The Tampa Bay Lightning face a daunting challenge now that their Eastern Conference Final series against the Pittsburgh Penguins is tied 2-2 and reduced to a best-of-three.
Two of the final three games in the series will be played at Pittsburgh’s Consol Energy Center, including tonight’s Game 5, giving the Penguins the slight advantage.
But the Lightning faced this exact scenario a year ago in the ECF against the New York Rangers. In that series, the Bolts would win both road games, including a 2-0 shutout of the Rangers in Game 7 at Madison Square Garden, a place the Rangers had never lost a Game 7 previously, to advance to their second-ever Stanley Cup Final and first under head coach Jon Cooper.
That experience should serve the Lightning well as they try to wrestle the series lead back from the Penguins tonight.
“It’s a good lesson because (the Rangers) were a tough challenge than, and it’s going to be a really tough challenge (in Pittsburgh),” Lightning center Brian Boyle said. “But the way we played in that Game 5, we were really, really responsible. We skated. We competed. We wanted to make sure we didn’t give up too much in terms of scoring chances against, and it’s going to have to be the same (tonight).”
The Lightning enter Game 5 with confidence knowing they’ve been in this situation before and haven’t just survived but thrived. Tampa Bay blanked the Rangers in Game 5 behind a 26-save performance by Ben Bishop, and while the Bolts likely won’t have Bishop tonight as he continues to recover from a lower-body injury, backup goalie Andrei Vasilevskiy is more than capable of producing similar results.
Vasilevskiy earned his first-career playoff victory as a starter after stopping 35-of-38 Pittsburgh shots in Game 4 at Amalie Arena on Friday to level the series.
“I don’t like going back to last series and stuff like that,” said Lightning defenseman Anton Stralman, who will make his fourth-straight start tonight after missing the final couple weeks of the regular season and the first 11 games of the playoffs with a non-displaced fracture of his left fibula. “This playoffs is totally different, but I think that Game 5 there and that Game 7 against (the Rangers) were probably two of our absolutely best games that playoffs. So, I think we can learn from that experience and know that that game is in us. It’s just a matter of bringing it out.”
No doubt, the pro-Pittsburgh crowd at Consol will be doing everything possible to make it difficult for the Lightning to exit with a victory tonight. But the Bolts are ready. They faced hostile environments during last year’s run to the Stanley Cup Final too, including an elimination Game 6 in the First Round versus Detroit, opening the Second Round in Montreal against the Atlantic Division champion and the two aforementioned contests against the Rangers at MSG.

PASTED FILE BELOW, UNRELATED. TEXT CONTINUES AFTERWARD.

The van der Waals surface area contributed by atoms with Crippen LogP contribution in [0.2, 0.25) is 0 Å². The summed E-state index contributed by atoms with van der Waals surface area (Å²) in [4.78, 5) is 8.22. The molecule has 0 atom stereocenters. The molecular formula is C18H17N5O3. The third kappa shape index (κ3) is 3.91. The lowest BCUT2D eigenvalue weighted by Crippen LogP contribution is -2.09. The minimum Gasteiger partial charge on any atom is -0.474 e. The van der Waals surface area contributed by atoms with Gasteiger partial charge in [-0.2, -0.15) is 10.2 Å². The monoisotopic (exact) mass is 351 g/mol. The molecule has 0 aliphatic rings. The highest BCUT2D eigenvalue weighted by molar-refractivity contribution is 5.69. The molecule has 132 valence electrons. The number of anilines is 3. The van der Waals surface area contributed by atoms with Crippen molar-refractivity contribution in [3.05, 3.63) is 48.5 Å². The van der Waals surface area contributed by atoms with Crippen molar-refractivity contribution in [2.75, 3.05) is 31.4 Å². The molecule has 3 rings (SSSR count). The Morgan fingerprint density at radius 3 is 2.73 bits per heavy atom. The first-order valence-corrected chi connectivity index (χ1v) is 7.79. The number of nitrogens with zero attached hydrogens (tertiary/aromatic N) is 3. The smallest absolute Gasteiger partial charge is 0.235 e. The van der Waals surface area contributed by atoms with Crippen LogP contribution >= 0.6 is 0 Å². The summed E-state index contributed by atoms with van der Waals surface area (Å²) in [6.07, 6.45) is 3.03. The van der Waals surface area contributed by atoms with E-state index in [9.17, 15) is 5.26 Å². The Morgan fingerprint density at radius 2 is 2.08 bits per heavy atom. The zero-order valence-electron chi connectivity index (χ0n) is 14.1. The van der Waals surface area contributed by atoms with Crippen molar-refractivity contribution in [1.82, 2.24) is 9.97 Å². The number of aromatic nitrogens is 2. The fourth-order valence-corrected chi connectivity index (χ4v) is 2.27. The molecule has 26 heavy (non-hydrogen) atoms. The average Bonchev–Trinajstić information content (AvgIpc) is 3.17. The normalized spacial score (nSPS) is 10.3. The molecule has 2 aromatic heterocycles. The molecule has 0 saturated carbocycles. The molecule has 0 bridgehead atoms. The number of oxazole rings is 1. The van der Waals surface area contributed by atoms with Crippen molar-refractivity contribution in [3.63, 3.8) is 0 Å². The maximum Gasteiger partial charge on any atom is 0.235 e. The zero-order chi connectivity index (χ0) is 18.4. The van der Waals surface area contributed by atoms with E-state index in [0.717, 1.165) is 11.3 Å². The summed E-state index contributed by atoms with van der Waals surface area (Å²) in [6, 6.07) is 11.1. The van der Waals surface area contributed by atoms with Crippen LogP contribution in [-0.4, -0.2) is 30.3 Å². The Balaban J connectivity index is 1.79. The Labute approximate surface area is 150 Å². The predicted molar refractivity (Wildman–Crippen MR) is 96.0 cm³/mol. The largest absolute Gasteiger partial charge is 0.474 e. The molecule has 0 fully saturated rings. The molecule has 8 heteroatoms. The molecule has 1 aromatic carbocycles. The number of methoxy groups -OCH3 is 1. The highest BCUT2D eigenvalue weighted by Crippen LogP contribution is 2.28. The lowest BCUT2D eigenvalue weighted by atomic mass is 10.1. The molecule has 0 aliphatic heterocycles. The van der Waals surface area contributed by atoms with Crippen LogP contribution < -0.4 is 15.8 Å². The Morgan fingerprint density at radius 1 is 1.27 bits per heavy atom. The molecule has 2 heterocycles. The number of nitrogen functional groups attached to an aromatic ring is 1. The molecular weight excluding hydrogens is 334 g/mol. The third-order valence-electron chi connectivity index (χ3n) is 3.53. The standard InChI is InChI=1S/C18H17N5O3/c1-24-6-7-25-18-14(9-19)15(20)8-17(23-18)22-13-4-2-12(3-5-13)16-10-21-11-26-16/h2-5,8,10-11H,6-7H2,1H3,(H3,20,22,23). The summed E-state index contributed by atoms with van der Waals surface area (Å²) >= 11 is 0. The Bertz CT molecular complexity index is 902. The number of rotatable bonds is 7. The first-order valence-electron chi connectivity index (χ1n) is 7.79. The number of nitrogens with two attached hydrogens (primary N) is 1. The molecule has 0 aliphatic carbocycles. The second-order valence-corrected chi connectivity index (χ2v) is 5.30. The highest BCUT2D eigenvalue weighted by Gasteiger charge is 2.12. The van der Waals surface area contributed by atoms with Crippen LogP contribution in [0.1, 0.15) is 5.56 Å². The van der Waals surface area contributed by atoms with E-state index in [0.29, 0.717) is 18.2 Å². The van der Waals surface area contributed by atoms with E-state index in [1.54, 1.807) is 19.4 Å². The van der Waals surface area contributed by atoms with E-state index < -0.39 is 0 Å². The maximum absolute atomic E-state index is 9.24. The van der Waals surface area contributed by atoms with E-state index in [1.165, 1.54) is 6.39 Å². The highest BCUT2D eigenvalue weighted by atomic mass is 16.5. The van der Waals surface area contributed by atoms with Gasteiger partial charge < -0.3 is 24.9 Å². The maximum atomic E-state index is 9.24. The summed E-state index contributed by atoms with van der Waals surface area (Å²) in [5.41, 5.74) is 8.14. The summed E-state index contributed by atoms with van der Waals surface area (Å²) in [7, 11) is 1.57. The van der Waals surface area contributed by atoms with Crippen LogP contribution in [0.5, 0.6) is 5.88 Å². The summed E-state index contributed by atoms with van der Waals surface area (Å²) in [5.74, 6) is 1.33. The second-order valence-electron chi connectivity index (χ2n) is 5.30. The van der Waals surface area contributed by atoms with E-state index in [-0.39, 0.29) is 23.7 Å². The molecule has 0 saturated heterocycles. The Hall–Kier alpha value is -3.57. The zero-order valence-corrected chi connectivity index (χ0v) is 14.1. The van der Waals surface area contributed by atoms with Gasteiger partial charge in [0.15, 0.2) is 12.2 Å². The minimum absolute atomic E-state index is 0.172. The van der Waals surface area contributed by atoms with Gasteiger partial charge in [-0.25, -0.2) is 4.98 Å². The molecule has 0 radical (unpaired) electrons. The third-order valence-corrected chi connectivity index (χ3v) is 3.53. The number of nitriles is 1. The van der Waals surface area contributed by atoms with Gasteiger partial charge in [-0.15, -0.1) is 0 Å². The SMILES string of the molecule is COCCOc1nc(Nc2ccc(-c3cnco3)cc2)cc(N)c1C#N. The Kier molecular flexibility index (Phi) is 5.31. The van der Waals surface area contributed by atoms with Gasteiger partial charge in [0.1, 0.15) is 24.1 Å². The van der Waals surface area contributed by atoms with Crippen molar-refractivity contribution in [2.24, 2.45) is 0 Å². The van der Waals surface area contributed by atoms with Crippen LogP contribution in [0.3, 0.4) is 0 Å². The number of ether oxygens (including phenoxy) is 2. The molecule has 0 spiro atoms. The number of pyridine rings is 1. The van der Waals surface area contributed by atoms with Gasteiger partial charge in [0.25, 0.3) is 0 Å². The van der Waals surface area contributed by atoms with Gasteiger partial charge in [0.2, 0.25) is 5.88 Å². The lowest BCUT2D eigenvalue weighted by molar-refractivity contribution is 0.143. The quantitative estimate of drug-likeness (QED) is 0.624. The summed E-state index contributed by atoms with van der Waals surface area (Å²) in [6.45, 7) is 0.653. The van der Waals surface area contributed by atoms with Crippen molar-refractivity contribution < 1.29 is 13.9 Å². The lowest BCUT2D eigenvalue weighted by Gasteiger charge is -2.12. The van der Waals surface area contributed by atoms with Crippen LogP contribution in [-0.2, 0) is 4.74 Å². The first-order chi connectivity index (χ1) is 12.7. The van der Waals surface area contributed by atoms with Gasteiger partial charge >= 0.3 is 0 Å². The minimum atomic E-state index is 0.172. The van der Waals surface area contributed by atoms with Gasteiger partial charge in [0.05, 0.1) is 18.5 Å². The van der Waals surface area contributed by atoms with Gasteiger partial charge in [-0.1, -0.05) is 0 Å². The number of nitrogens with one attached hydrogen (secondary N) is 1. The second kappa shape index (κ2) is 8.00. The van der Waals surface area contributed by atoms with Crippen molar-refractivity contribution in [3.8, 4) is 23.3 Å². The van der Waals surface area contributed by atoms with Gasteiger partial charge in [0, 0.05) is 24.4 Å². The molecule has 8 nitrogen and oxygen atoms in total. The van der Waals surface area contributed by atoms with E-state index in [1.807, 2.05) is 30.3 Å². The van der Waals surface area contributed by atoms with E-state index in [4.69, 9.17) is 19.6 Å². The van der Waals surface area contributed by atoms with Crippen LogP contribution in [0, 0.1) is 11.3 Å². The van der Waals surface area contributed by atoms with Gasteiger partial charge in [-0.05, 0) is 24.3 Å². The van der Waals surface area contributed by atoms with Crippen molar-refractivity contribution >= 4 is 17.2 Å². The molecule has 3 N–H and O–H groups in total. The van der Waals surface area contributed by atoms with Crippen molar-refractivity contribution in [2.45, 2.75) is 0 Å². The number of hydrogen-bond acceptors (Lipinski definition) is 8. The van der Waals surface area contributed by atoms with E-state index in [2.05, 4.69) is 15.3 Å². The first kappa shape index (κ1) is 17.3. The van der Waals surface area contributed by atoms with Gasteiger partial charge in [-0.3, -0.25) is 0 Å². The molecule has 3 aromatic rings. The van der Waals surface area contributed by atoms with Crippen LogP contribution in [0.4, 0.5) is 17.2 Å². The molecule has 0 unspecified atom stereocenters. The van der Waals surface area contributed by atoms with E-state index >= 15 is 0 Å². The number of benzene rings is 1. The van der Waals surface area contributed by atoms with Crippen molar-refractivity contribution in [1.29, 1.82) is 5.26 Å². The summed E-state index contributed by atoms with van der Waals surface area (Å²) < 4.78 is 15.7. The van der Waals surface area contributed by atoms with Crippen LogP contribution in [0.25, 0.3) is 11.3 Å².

“It’s always hard to play in opposing buildings,” Bolts blueliner Jason Garrison said. “I don’t think it’s going to be any different (tonight). It’s usually the same (building to building). (The Penguins) play really aggressive in their building, and I think that’s what we’re going to expect.”
The Lightning’s task tonight will be made somewhat easier as it was announced today Pittsburgh defenseman Trevor Daley will miss the rest of the playoffs with a broken ankle sustained in Game 4. Daley averaged over 22 minutes of time on ice during the postseason, second among Pens defensemen to only Kris Letang.
Also, the Penguins will go with veteran netminder Marc-Andre Fleury in net to start Game 5 rather than rookie Matt Murray, who had started the last 13 playoff games for the Pens. Fleury entered at the start of the third period of Game 4 with the Penguins behind 4-0 and made stops on all seven shots he faced as the Pens battled back to 4-3.
Tonight will be Fleury’s first start and second appearance since March 31.
“They’ve got elite goalies, whoever they put in net,” Stralman said. “They’re going to give a good game for them and a chance to win. It’s just a matter of how we challenge that goalie that’s in there, how many pucks we get at him and how good we are at being in front of him and creating confusion for him.”
The Lightning had their best performance of the ECF in Game 4, playing with purpose, winning the majority of the 50/50 puck battles, starting strong and continuing that momentum throughout the course of the game.
A similar effort will be required tonight.
“We came out with good energy. We had a strong fore check. We played physical. We played well. We played like a team that wanted to win a game (rather) than sit back and wait for something to happen,” Stralman said. “We just kind of took control and went after them, and that’s kind of the same mindset we want to have tonight. We want to go out and play strong, play hard and fast right from the start and keep going. We had a great start here in Game 2, but after that, it just kind of stopped. We definitely want to go back and play for 60 minutes.”